log.decorator.ts

And then you can use it like this:

import {Component, OnInit} from '@angular/core';
import {LogResult} from './operation.decorator';

@Component({
  selector: 'app-root',
  templateUrl: './app.component.html',
  styleUrls: ['./app.component.css']
})
export class AppComponent implements OnInit{

  constructor() {
  }

  ngOnInit(): void {
    this.add(1, 5);
    this.add(1, 10);
    this.add(3, 35);
    this.add(20, 50);
  }

  @LogResult()
  add(a: number, b: number) {
    return a + b;
  }

}

In this example, each time we call the function add, we execute the @LogResult(). This decorator returns a function with three parameters:

  • Target (Returns all functions in the current class)
  • PropertyKey(Returns the name of the targeted function)
  • Descriptor(All information about the targeted method)

The last parameter allows you to run code before and/or after the targeted method. In this example, we run code only after the execution of the add method.

Custom property decorators

In the next example, we want to create a constant decorator, meaning no matter the value set to the property, the value will stay the same.

import {Component, OnInit} from '@angular/core';


function propertyMapper<T>(prototype: any, key: string, mapper: () => T) {
  const values = new Map();
  Object.defineProperty(prototype, key, {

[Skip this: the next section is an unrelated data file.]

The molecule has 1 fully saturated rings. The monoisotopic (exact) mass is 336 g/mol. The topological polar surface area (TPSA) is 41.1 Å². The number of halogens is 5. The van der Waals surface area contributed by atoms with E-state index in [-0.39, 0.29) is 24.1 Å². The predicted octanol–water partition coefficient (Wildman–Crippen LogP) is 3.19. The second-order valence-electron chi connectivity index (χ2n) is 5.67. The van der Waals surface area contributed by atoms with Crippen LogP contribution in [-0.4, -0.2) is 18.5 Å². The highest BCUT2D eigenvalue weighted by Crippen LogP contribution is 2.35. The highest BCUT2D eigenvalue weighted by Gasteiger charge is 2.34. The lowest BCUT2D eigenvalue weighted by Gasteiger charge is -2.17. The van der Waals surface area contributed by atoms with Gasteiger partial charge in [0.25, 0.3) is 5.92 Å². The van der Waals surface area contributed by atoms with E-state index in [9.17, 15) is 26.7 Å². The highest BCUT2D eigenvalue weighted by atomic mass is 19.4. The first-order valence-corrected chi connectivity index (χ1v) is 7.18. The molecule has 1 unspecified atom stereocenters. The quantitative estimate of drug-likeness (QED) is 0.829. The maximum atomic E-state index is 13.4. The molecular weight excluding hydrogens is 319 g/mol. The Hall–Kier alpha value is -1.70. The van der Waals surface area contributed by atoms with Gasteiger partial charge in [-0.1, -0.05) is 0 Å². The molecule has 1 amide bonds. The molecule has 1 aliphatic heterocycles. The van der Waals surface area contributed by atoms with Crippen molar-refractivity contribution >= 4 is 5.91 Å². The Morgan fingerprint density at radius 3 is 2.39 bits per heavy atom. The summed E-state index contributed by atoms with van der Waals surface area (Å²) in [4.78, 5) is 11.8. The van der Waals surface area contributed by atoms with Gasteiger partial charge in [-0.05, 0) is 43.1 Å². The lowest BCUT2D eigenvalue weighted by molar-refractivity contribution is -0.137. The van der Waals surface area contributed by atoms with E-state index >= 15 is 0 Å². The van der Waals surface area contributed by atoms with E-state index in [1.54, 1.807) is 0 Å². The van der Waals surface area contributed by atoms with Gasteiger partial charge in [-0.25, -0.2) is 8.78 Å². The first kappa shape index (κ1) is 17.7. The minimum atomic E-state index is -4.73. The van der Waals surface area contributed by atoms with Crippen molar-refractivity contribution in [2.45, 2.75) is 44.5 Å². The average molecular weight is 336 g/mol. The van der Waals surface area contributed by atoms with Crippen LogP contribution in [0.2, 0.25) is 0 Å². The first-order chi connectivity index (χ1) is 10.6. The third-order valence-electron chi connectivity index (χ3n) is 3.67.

set(firstValue: any) {
      Object.defineProperty(this, key, {
        get() {
          return values.get(this);
        },
        set() {
          values.set(this, mapper());
        },
        enumerable: true,
      });
      this[key] = firstValue;
    },
    get: () => {
    return mapper();
  },
  enumerable: true,
    configurable: true,
});
}

function Constant(value: number) {
  return (target: any, key: string) => {
    propertyMapper<number>(target, key, () => {
      return value;
    });
  };
}

class Test {
  @Constant(5)
  constant: number;

  @Constant(10)
  constantInitialized = 34;
}

@Component({
  selector: 'app-root',
  templateUrl: './app.component.html',
  styleUrls: ['./app.component.css']
})
export class AppComponent implements OnInit {

  constructor() {

  }

  ngOnInit(): void {
    const test = new Test();
    console.log(test.constant); // Returns 5
    console.log(test.constantInitialized); // Returns 10
    test.constant = 45;
    test.constantInitialized = 45;
    console.log(test.constant); // Returns 5
    console.log(test.constantInitialized); // Returns 10
  }

}

Thus, property decorators is a function with two arguments:

  • Target (Gives you information about the property object instance, here it’s the object ‘Test’)
  • Key (the name of the property)

In this example, each time we access or we set the ‘constant’ property, we trigger the propertyMapper function. If we access the property, we simply returns the value. However, when we set the property, we define a new property by using Object.defineProperty.

Conclusion

  • Decorators are functions
  • Depending of the decorators type, the prototype of the function is different
  • Decorators are hugely used in Angular
  • Use decorators to avoid code duplication